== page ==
Ukrainian News | 30May2007 | Marco Levytsky
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Odynsky, Katriuk get to stay

Cabinet revokes citizenship of Oberlander, Fast

A select federal cabinet committee, known as the Governor in Council, decided on May 17, 2007 to revoke the citizenship of two ethnic Germans from Ukraine while allowing two ethnic Ukrainians to remain in Canada.

This effectively closes the Denaturalization and Deportation (D & D) process for Wasyl Odynsky and Vladimir Katriuk, while 83-year-old Helmut Oberlander and 96-year-old Jacob Fast, who is in the advanced stages of Alzheimer's Disease, could face deportation if Citizenship and Immigration Minister Diane Finley chooses that option.

All four cases had been brought to the Governor in Council for review by Finley.

The fate of two more ethnic Ukrainians targeted by the Canadian Jewish Congress and B'nai Brith as "Nazi enablers" -- Jura Skomatchuk of St. Catharines and Edmontonian Josef Furman, another Alzheimer's victim, -- remains up in the air.

The news was greeted as welcome closure by Olya Odynsky, who had been spearheading the campaign to defend her father (who, like the other five men, was never charged with any war crime) for the last 10 years.

"We are all so incredibly pleased with the good news. It has been almost ten years of constant worry and uncertainty," she told Ukrainian News.

"We are very grateful for the strong unwavering support of friends and community who have helped to see us through this issue."

Odynsky received a letter from the Department of Citizenship and Immigration dated May 18, 2007 which tersely stated: "The purpose of this letter is to inform you that on May 17, 2007 the Governor in Council decided not to revoke your citizenship.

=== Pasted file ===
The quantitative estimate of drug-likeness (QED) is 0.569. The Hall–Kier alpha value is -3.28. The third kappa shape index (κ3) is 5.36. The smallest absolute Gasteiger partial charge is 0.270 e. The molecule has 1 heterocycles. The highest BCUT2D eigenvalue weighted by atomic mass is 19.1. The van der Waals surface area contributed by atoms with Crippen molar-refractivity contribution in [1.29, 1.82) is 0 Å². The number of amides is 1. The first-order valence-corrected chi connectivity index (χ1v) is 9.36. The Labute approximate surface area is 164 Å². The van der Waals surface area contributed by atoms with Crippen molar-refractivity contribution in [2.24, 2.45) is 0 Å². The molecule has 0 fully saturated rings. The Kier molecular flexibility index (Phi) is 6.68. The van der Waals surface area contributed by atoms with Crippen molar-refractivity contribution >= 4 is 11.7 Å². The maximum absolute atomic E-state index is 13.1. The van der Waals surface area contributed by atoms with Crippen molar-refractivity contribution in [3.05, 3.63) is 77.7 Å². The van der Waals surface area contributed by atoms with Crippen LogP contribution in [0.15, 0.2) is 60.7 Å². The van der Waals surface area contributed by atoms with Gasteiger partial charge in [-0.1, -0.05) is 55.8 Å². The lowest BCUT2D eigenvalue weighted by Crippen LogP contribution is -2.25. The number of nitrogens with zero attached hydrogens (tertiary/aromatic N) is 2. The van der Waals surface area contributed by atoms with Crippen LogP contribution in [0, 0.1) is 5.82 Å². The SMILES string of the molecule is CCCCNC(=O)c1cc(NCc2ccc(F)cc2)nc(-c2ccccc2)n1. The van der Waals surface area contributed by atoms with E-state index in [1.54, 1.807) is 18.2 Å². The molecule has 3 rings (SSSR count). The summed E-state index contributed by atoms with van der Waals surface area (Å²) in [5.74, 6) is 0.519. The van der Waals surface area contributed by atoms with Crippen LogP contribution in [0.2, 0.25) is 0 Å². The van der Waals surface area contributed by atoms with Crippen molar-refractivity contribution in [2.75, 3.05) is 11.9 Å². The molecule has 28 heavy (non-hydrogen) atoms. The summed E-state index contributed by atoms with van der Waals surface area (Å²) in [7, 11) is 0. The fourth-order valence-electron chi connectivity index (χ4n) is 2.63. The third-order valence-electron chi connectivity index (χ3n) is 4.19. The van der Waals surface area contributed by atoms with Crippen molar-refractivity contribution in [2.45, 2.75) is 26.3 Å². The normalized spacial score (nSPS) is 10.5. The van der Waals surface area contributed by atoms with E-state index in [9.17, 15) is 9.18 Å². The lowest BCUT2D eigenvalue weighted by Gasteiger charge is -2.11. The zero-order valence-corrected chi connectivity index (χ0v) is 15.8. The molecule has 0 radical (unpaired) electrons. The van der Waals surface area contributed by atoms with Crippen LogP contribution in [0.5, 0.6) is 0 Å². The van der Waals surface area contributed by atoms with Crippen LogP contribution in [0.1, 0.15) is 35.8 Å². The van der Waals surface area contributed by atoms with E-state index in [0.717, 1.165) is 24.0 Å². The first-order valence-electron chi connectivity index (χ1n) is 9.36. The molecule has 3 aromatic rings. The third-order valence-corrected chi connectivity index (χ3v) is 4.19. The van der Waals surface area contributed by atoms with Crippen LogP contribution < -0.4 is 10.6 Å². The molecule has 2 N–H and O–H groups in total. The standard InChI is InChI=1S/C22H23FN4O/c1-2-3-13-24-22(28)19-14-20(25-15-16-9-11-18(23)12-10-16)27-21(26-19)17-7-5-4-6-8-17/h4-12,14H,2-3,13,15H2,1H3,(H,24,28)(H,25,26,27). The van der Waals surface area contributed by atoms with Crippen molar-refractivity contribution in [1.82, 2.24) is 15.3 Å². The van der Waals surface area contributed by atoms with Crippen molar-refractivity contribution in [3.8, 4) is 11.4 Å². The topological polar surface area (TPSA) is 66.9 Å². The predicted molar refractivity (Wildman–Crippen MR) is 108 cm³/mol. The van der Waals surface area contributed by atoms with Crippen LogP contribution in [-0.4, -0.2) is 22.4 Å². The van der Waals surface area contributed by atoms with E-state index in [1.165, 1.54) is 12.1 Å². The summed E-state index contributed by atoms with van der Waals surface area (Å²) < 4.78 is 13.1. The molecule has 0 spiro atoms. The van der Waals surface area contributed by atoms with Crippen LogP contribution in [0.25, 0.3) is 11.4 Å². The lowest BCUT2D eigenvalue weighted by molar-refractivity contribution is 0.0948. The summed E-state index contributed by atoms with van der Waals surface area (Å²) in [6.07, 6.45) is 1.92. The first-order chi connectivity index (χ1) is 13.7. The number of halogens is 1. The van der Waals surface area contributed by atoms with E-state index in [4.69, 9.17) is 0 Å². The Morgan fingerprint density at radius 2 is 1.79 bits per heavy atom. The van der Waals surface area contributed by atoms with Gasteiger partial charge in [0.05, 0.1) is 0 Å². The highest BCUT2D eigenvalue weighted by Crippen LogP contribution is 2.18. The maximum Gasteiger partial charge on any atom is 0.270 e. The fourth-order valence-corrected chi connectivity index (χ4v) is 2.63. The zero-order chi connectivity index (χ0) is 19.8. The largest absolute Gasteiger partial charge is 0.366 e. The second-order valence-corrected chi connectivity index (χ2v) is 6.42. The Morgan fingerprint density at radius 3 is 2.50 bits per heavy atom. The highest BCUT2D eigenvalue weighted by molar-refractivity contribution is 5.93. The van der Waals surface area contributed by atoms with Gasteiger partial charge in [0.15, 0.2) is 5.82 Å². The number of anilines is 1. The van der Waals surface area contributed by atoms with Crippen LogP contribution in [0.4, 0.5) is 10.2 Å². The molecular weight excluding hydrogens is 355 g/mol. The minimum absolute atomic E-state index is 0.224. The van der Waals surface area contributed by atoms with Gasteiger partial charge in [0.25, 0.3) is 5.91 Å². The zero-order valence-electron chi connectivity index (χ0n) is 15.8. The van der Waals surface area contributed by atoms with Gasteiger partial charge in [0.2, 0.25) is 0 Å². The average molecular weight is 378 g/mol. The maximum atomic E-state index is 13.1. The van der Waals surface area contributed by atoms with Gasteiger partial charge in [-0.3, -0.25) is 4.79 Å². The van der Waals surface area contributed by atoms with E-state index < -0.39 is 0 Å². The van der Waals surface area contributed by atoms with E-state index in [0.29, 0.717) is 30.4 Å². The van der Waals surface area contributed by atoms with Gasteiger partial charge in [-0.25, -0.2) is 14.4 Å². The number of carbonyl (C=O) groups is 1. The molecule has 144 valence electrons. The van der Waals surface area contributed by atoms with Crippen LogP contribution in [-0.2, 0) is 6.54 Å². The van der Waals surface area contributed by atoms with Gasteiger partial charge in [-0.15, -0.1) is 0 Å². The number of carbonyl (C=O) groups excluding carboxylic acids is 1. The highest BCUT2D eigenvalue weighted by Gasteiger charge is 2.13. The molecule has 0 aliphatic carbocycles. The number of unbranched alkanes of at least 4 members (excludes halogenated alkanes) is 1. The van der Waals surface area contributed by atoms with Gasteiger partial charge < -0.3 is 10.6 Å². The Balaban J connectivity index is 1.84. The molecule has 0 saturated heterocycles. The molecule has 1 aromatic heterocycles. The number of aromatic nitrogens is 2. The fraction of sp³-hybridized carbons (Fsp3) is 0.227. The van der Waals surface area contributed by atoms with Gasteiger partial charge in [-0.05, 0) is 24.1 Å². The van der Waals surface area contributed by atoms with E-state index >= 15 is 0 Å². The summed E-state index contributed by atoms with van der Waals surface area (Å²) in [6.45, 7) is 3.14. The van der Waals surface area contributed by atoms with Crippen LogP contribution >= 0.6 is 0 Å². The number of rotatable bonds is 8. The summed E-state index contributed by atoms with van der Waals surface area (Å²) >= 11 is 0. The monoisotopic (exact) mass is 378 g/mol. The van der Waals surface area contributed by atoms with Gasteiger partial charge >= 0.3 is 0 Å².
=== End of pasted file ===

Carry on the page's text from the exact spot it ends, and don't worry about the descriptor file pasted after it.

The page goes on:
"As a result you remain a Canadian citizen under the Citizenship Act."

Katriuk's lawyer, Orest Rudzik, confirmed to Ukrainian News on May 28, 2007 that his client received a similar letter.

The Governor in Council decided to revoke Oberlander's citizenship despite a May 31, 2004 Federal Appeals Court ruling which very explicitly told them they can't do so.

"The Governor in Council �cannot apply the war criminals policy to a person unless it first satisfies itself, to use the very words of the policy, that 'there is evidence of direct involvement in or complicity of war crimes or crimes against humanity'," reads the ruling issued by Justice Robert D�cary, with the concurrence of Justices J. Edgar Sexton and B. Malone in response to an appeal by Oberlander's lawyer Eric Hafemann of the whole citizenship revocation process.

"The (Immigration) Minister's Report does refer to the 'no safe haven' policy but does not analyse why it is that Mr. Oberlander fits within the policy which, the Report fails to mention, applies only to suspected war criminals," adds the ruling, which was never appealed to the Supreme Court of Canada.

"In face of the express finding by Mr. Justice MacKay that no evidence was presented about any personal involvement of Mr. Oberlander in war crimes, one would expect the Governor in Council to at least explain why, in its view, a policy which, by its very - and underlined - words applied only to suspected war criminals, applied to someone who served only as an interpreter in the German army," adds the ruling.

Hafemann told Ukrainian News he will file a notice of judicial review of cabinet's decision within the 30-day limit.

The first step will be a single federal judge and, given the 2004 ruling, he expects that judge to overturn the revocation.